Possesssing a pure shooting touch and nearly unlimited range, McCray broke the Big 12 Conference freshman 3-point record and ranked second in school history with 80 treys on the year. His ability to score from anywhere on the court makes opposing defenses take notice and opens the floor for the rest of the team.
Utilizing his solid all-around game, McCray tied for third on the team in rebounding average last year and ranked sixth among freshmen in NU history for total rebounds. He also made a strong push at the end of the season on the free throw line and returns this season among NU's most accurate shooters at the charity stripe.
McCray shows great versatility on the court and has worked to become more consistent on both ends of the floor. He has solid size and speed, and can match up with bigger players on defense. McCray also provides Nebraska with an emotional leader on the court.
During the offseason, McCray has added about 10 pounds in the weight room while also working on his speed, acceleration and conditioning. He improved his bench press by nearly 30 pounds and was among the team leaders by clearing 365 pounds in the squat.
One of the league's deadliest threats from beyond the arc, McCray set the Big 12 and Nebraska freshman records with 80 3-pointers on the season. He easily eclipsed the school frosh mark which stood at 44 treys set by Eric Piatkowski in 1991, and moved past the Big 12 record which had been held by Jeff Boschee (1998-99) and Bernard King (1999-2000) who each had 79 3-pointers as freshmen.
McCray was the second Husker ever to record 80 3-pointers in a season and trailed only the school-record 89 3-pointers set by Cary Cochran (2002). McCray finished the season second in the Big 12 in 3-pointers per game and was eighth in 3-point field-goal percentage. His 2.9 3-pointers per game also ranked 34th nationally and tied for third among freshmen.
McCray hit at least one 3-pointer in all but two games as a freshman, including ending the season on a 12-game streak with a trey. Overall he hit two or more 3-pointers in 24 games, including connecting on five 3-pointers in each meeting with Colorado. McCray hit 10-of-16 attempts from long range in two games against the Buffaloes.
The Huskers' top offensive player, McCray averaged a team-high 29.7 minutes per game. He was only the second freshman since complete records are available (1979) to lead the team in minutes played, joining Jake Muhleisen who matched the feat in 2002.
McCray broke the previous NU freshman scoring average record of 14.5 points per game by Jerry Fort in 1973. McCray finished the season with 433 points, just 12 points behind Dave Hoppen's freshman record despite playing four less games.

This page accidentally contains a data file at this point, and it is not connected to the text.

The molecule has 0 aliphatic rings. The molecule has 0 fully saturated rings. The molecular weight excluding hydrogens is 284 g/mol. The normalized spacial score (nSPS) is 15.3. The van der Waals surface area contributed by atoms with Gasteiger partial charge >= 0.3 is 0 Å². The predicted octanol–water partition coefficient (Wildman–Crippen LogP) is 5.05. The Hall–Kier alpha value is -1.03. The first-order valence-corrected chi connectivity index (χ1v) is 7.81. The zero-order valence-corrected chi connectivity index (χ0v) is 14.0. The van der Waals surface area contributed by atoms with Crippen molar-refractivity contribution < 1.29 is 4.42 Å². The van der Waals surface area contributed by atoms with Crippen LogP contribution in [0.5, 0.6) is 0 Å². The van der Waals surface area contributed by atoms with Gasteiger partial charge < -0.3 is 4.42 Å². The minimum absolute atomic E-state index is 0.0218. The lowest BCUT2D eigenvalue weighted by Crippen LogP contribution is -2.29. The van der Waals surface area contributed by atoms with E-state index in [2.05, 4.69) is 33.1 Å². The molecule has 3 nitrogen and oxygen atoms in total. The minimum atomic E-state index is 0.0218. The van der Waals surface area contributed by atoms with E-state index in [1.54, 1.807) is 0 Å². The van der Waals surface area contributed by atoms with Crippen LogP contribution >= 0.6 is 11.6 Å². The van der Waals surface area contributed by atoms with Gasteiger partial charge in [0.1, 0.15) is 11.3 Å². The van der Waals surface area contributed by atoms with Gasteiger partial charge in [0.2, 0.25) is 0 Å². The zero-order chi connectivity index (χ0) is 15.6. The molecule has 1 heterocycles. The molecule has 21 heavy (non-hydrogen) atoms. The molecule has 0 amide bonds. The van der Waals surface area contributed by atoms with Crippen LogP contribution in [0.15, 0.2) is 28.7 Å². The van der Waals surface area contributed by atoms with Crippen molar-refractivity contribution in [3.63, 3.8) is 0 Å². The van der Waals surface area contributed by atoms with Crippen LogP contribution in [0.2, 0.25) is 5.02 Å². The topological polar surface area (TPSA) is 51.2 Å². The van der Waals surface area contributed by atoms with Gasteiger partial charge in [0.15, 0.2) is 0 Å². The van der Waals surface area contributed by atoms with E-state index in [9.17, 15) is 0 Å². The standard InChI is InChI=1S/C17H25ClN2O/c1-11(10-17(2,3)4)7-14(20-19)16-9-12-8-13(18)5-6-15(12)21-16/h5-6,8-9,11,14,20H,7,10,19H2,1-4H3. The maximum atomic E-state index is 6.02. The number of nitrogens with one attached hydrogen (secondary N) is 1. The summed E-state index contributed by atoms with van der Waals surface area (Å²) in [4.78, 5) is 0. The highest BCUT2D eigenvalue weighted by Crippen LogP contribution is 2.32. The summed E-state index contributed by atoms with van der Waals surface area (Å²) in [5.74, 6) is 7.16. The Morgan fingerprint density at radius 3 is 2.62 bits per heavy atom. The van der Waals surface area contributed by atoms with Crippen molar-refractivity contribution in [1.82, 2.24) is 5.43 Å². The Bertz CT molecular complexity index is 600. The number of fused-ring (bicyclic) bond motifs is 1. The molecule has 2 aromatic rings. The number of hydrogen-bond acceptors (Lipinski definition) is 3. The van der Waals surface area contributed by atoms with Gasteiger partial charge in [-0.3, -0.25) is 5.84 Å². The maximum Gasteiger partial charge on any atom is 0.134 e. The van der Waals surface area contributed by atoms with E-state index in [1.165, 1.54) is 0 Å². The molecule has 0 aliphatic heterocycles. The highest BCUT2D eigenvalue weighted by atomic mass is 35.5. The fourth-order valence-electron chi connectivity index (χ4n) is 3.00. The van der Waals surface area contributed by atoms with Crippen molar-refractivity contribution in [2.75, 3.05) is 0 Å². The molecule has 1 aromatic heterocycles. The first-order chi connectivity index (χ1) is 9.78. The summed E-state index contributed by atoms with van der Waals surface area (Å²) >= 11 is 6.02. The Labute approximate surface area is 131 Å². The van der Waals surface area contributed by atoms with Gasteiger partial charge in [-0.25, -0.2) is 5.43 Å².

Part of possibly the strongest league-wide freshman class since the formation of the Big 12, McCray's point total ranked eighth among freshmen in Big 12 history. Three other freshmen joined the list in 2004-05, including Aaron Bruce (Baylor, 509 pts., 2nd), Richard Roby (Colorado, 480, 4th) and Daniel Gibson (Texas, 439, 7th).
McCray also set the Nebraska freshman record with nine consecutive double-figure scoring games on two occasions and nearly doubled the NU frosh record for 20-plus point games with 10.
McCray came off the bench in his first three games of the season when he averaged 19.3 points per game, including a pair of 20-point contests. He started 24 of the final 25 games (except Senior Night) to lead the Huskers. McCray topped the Huskers in scoring 17 times and in steals 13 times, and was the top rebounder on six occasions.
Against ranked teams, McCray averaged 18.0 points and 6.0 rebounds over five games. In the final nine games of the year he averaged 17.9 points with 5.3 rebounds while playing 32.3 minutes per game.
McCray was held to single digits just four times during his rookie season, but scored double figures in every road contest, including 19 points with seven boards at No. 2 Kansas. That game came on the heels of his only double-double, as he posted 21 points with 11 rebounds against No. 10 Texas at home.
McCray scored a career-best 26 points against Iowa State, including hitting 8-of-9 from the free throw line. It was one of eight games that he recorded at least four 3-pointers, including a career-best six treys – all in the second half – against North Carolina A&T.
Before attending Laurinburg, McCray was a highly-touted high school player at Fort Lauderdale's Dillard High School in 2003.
He was tabbed No. 53 among high school seniors by The Sporting News, and among the top 100 seniors by ESPN.com, Athlon and Lindy’s. McCray was also listed No. 13 among all players by breakdownmagazine.com, and was considered among the country’s best scoring guards by Rivalhoops.com and Athlon.
McCray had a breakout performance at the ABCD Camp in New Jersey. He was ranked as the second-best wing forward at the camp by HoopMasters.com and No. 24 overall out of 250 elite high schoolers.
McCray led Dillard to state titles in Florida’s largest class (6A) as a junior and senior while playing for Coach Darrel Burrows. Dillard also won state titles during McCray's freshman and sophomore years, but he did not play varsity.
McCray helped Dillard to a 32-1 record as a junior. He scored a team-high 19 points in the 2003 state title game and was the state finals MVP with 19 points, six boards and six assists in the title game.
McCray averaged nine points and six rebounds playing a partial season at Dillard as a senior, earning third-team all-state honors. As a junior, he averaged 17 points and nine rebounds on the year.
A versatile athlete, McCray was also a top prospect at wide receiver before receiving interest in his basketball talents from several top schools, including Connecticut, Michigan State, Alabama and Miami.